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Jan 22 (Reuters) – Emerging market stocks were dragged lower on Monday by concerns about China’s shaky economic recovery while currencies were subdued at the start of a week brimming with interest rate decisions from regional and major central banks.

MSCI’s index for emerging market equities .MSCIEF fell 0.6% by 0932 GMT following two straight days of gains. A measure of regional currencies .MIEM00000CUS was steady as the dollar struggled to hold on to recent gains.

After fading optimism around the likelihood of early U.S. interest rate cuts depressed sentiment towards risk-sensitive EM assets for most of last week, investors are on guard ahead of policy decisions from countries including South Africa and Turkey.

The European Central Bank (ECB) and the Bank of Japan are also due to give their verdicts on rates this week.

China’s blue-chip index .CSI300 fell 1.6%, while the yuan CNY=CFXS held steady against the dollar after the People’s Bank of China (PBOC) kept benchmark lending rates unchanged at their monthly fixing.

China’s major state-owned banks moved to tighten yuan liquidity in the offshore foreign exchange market on Monday, four sources with knowledge of the matter said.

China’s disappointing economic growth “is a drag on overall EM sentiment”, said Jon Harrison, managing director of emerging market macro strategy at TS Lombard.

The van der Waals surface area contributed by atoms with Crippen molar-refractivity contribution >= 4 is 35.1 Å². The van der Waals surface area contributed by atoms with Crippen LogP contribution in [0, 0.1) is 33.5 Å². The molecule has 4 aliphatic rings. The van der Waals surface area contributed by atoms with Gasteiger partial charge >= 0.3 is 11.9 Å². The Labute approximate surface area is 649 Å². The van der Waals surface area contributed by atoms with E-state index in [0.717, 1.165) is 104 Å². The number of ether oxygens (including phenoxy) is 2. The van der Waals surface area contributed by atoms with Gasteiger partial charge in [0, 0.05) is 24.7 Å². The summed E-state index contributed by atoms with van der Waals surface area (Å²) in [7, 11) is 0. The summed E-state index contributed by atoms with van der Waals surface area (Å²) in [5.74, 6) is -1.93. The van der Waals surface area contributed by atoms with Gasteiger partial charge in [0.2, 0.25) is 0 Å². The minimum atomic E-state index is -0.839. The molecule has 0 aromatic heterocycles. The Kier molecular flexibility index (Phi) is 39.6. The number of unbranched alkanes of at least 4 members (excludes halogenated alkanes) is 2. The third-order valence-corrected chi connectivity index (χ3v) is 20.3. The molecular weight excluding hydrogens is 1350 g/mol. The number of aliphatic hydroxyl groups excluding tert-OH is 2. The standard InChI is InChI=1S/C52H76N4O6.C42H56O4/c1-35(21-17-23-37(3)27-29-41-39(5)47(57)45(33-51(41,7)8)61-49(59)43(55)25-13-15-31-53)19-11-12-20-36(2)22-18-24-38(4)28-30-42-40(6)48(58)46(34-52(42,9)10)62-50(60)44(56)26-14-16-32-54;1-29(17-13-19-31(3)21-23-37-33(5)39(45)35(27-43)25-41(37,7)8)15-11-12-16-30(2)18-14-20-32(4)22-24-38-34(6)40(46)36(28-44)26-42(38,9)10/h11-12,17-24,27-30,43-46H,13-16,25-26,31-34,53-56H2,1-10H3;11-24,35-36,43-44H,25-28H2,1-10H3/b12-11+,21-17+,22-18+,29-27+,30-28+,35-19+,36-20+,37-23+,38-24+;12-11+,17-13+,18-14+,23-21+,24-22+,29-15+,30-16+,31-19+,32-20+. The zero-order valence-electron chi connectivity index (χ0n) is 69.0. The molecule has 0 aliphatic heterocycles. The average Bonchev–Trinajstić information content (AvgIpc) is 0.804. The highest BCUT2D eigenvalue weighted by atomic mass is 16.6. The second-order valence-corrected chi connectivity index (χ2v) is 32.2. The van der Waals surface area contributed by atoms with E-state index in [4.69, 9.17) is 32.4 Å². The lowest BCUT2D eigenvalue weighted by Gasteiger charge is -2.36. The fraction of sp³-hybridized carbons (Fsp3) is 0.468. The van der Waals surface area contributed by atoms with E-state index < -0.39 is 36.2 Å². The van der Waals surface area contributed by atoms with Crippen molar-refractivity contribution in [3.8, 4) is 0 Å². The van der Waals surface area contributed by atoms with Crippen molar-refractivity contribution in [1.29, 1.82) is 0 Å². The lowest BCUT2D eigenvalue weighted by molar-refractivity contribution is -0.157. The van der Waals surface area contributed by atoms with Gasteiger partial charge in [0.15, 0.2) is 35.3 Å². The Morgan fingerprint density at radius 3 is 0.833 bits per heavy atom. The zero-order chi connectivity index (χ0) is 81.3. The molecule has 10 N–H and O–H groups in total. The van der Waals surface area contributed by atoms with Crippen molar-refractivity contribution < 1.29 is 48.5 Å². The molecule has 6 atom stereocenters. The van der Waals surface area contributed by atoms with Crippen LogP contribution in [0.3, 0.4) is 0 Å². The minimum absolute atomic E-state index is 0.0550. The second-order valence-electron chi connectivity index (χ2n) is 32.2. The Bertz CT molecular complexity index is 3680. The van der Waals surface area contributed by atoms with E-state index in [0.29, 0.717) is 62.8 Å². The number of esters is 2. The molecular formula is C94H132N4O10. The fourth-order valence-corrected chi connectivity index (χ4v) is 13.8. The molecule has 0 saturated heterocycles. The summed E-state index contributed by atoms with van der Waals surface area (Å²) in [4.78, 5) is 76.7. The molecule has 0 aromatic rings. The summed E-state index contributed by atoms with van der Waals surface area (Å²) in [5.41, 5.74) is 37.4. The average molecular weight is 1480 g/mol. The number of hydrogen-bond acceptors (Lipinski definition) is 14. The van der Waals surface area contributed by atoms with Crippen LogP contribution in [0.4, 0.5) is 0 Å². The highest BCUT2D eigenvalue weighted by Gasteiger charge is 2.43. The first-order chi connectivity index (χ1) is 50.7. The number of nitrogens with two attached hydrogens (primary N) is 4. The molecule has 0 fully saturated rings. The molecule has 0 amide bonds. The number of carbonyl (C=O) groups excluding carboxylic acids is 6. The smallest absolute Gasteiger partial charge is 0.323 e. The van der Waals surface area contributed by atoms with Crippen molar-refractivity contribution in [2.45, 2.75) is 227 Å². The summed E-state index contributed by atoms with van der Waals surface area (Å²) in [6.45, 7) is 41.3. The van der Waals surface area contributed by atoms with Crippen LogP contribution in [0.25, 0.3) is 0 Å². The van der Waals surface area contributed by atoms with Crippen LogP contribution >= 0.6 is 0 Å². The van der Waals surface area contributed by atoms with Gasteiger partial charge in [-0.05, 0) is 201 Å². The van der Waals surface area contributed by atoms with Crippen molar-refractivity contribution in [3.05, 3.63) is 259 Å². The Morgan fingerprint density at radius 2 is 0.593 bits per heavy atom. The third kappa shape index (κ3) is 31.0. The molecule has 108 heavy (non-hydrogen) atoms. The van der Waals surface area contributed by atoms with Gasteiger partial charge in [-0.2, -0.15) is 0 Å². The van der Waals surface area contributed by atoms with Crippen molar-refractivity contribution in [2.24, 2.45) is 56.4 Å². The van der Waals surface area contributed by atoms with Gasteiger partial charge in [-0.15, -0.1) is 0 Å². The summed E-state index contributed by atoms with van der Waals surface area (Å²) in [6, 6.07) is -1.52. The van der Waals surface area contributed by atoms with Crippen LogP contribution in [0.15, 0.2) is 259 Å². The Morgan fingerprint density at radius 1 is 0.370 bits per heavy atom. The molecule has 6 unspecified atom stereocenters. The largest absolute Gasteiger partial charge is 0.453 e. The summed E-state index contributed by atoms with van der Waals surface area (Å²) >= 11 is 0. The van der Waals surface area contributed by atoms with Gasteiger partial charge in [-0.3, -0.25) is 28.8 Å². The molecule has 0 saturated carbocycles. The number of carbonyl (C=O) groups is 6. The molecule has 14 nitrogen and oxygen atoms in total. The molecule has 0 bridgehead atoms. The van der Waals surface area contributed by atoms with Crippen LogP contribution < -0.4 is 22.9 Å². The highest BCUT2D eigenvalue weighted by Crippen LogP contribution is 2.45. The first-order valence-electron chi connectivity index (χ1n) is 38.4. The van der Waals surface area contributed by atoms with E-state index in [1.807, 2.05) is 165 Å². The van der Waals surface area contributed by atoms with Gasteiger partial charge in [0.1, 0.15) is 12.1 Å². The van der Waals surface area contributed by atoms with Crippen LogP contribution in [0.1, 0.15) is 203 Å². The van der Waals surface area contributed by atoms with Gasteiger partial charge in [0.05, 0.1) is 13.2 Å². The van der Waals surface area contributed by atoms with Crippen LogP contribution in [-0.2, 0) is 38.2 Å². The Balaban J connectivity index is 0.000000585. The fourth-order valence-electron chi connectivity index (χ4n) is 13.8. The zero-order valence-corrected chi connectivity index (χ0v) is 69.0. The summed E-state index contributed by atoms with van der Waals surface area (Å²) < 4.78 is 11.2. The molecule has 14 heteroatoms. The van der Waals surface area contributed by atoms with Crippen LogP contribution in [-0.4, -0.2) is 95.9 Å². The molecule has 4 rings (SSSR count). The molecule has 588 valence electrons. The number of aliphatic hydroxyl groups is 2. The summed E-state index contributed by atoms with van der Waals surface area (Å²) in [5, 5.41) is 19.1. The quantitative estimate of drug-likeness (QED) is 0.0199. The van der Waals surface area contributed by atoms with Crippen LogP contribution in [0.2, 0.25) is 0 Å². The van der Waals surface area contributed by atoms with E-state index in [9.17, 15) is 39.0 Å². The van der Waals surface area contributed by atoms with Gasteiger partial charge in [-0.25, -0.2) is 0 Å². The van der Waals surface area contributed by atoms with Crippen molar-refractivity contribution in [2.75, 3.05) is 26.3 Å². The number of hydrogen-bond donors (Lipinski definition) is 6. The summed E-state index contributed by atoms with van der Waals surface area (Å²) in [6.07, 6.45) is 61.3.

“Overall, we prefer LatAm (Latin America), especially Brazil. The ongoing monetary easing will raise consumer sentiment and boost equity markets, which remain undervalued despite the gains late last year.”

Stocks in Taiwan .TWII remained a bright spot, rising 0.8% as technology shares received a boost from optimism around artificial intelligence.

Such enthusiasm, sparked by Taiwanese chipmaker TSMC’s upbeat forecast had also pushed the benchmark U.S. S&P 500 .SPX index to a record high on Friday.

The South African rand ZAR= and the Israeli shekel ILS= dipped 0.9% and 0.7% against the dollar respectively.

Saudi Arabia’s sovereign wealth fund, the Public Investment Fund (PIF), has given initial price guidance for its benchmark-sized, dollar-denominated triple-tranche bonds, a bank document showed on Monday.

An International Monetary Fund team is currently in Cairo to discuss Egypt’s $3 billion IMF loan and reform program, an IMF spokesperson said on Friday.


(Reporting by Amruta Khandekar, editing by Ed Osmond)